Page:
Homogeneity through Time – A Follow-up Paper to Questions at the

Royal Society Scientific Discussion Meeting: The Nature of Mathematical Proof

# (Monday 18 and Tuesday 19 October 2004)

With a Rider on the Dimensions of Physics

During a discussion session at the above meeting I asked a question in which I raised the matter of homogeneity through time when procedures moved from mathematics to computer aided proofs. The concept seemed to perplex at least some of the participants. In effect it is the confounding of variables which manifests itself with the passage of time. The first use of this term of which I am aware was by Keynes in respect of mathematical economics, as described in the paper.

I consider the concept to be of such fundamental importance that after thinking it through again I have set it out in full below.

The methodology which I use starts with the assumptions inherent in the use of number and mathematics. This requires a detail which some of those skilled in the art may find laborious, but it allows me to add more concisely the successive assumptions which illustrate the concept of homogeneity through time. The descriptions are non-mathematical, because mathematical terms all come with their own definitions and connotations. In some ways this is what is being challenged, and so we need to begin at the beginning.

1. Number

In a collection of numbers in no particular order such as:

1          2          5          3.2       ……    21

the number 1 is a conceptual entity which has unit value everywhere and at all times. It does not grow or shrink or change into something else, whether in the same place or in another place. The most succinct description of this is that it is homogeneous through time and space.

For most purposes it is unnecessary to state that something is homogeneous through both time and space, because if it is homogeneous through time, then it is probably also homogeneous through space within our frame of reference. The proof of this is to move to another place an infinitely small step at a time. What starts homogeneous through time, remains homogeneous through time at each step. The exception is that for analysis which addresses the nature of time itself, it may be necessary to consider homogeneity through space in its own right. This is considered below.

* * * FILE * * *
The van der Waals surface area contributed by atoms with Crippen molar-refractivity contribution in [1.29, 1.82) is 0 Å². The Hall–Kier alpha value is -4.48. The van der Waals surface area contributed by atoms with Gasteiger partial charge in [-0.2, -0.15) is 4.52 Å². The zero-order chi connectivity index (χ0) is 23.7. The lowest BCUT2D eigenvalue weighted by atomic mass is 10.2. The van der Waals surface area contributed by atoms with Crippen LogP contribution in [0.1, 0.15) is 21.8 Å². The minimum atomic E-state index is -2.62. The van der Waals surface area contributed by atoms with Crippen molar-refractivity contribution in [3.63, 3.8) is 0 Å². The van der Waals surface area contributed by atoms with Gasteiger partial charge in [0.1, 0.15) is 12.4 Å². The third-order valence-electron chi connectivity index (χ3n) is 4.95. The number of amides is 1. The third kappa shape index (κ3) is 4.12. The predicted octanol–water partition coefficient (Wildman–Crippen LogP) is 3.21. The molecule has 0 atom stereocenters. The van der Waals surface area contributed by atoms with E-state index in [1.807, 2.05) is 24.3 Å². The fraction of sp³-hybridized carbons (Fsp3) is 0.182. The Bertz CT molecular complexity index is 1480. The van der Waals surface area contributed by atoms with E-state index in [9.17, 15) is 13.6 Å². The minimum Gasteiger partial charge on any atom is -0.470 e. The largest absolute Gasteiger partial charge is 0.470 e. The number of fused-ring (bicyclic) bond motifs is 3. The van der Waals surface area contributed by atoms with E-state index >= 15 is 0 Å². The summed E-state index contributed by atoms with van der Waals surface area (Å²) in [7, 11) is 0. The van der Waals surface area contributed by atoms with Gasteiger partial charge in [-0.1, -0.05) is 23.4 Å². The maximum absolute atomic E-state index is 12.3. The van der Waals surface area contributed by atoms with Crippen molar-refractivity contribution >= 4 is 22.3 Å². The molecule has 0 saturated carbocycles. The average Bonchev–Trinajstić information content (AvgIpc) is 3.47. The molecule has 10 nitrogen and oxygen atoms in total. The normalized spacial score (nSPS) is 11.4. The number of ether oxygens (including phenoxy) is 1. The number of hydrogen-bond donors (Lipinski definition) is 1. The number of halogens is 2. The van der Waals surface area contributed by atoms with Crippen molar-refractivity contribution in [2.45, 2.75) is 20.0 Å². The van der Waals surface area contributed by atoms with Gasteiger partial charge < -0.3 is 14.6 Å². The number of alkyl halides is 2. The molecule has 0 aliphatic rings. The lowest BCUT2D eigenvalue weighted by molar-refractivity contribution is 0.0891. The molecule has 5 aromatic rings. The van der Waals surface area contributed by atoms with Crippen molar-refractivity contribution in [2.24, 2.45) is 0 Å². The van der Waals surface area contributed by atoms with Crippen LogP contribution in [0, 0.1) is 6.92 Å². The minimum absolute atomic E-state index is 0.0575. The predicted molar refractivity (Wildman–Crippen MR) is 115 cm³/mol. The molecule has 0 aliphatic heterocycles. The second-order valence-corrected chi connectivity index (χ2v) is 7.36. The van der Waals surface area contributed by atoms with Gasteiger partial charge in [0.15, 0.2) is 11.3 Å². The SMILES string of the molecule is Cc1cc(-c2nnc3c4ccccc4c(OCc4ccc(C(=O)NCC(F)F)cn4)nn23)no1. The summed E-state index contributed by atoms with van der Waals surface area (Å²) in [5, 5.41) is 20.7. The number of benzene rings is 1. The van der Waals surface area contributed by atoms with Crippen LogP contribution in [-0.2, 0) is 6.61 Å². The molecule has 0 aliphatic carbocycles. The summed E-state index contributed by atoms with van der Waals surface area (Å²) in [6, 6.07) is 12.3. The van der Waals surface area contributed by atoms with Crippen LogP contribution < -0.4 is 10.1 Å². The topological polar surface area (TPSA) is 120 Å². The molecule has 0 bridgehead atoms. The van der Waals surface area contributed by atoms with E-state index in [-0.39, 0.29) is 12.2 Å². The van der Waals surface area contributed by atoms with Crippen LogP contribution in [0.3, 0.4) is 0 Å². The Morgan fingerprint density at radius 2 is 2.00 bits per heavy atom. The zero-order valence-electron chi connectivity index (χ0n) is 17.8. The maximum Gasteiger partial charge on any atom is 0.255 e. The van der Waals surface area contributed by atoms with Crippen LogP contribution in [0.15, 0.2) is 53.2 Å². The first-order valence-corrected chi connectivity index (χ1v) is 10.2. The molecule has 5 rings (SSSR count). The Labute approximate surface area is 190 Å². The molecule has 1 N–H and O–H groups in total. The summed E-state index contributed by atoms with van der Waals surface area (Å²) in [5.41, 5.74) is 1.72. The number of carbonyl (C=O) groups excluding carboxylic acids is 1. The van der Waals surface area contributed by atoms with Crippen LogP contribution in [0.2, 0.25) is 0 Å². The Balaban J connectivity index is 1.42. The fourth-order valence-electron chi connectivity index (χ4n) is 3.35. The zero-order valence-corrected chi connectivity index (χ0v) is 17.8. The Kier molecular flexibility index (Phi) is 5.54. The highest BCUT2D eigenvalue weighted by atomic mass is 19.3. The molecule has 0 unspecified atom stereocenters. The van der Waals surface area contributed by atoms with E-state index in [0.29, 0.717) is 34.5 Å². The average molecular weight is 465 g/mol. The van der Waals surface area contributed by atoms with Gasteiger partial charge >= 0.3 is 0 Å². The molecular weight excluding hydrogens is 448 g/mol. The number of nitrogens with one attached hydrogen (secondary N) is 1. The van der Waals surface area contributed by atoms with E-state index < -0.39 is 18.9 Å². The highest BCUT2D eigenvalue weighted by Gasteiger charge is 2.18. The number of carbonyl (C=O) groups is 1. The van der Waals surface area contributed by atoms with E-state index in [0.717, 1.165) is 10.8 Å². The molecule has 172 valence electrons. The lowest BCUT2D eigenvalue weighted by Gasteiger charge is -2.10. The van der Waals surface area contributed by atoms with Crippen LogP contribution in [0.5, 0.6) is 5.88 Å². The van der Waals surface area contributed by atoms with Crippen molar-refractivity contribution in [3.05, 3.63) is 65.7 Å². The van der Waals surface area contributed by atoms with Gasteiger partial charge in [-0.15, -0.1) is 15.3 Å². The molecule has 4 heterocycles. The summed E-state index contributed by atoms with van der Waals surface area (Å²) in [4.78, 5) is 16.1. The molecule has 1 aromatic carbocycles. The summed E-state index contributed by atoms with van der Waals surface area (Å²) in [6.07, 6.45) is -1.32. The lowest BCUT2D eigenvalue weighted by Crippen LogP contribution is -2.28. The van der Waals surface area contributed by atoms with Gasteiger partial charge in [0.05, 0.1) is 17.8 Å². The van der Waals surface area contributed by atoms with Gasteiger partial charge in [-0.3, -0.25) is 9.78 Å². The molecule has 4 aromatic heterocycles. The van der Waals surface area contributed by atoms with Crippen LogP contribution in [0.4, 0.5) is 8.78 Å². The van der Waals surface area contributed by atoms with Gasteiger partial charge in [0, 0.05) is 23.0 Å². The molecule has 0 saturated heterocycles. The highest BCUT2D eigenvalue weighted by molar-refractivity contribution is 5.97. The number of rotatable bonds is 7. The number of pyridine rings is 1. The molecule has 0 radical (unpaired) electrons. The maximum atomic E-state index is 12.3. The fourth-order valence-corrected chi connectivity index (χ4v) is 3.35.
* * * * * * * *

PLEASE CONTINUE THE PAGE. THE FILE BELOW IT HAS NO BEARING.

From the definition of the number 1, it can be seen that the number 2 is simply two units of 1 in additive association i.e. 1,1 or (1,1) or 1+1. The same is true of the other numbers. Decimals are conceptual entities which are defined as identical and equal to one tenth of the unit, and as such are similarly homogeneous through time etc.

Describing the number 2 as a symbol which represents 1 in additive association with 1  takes us back to ancient Mesopotamia, when arithmetic evolved to keep accounts on clay tablets of their equivalent of bushels of grain in granaries. One bushel was one stroke, two bushels two strokes etc. However, when the number reached five, it was marked for convenience of reckoning with a diagonal stroke which signified a defined bundle of strokes. This was in effect a new symbol. So        which is not so very different from the notation used by the Romans.

The notation:

0          1          2          3          4          5          6          7          8          9

was a later invention from the Middle East, whence the term arabic numerals.

Units may be added or subtracted using either convention. So

3 + 2  = 5

or On the basis of addition and subtraction, they may also be multiplied or divided. They may be ranked in order of magnitude. They may be used with the power notation i.e. 32 is the same as 3 x 3.

Negative numbers may be accommodated by considering them as on the other side of a balance, so that their magnitude is in effect subtracted from the value on the first side. Operations on the other side of the balance are carried out in the same way as on the first side, but the result is retained on the negative side. Double negatives are accommodated by performing the operation on the negative side of the balance, and then bringing it back, so that the result is on the positive side.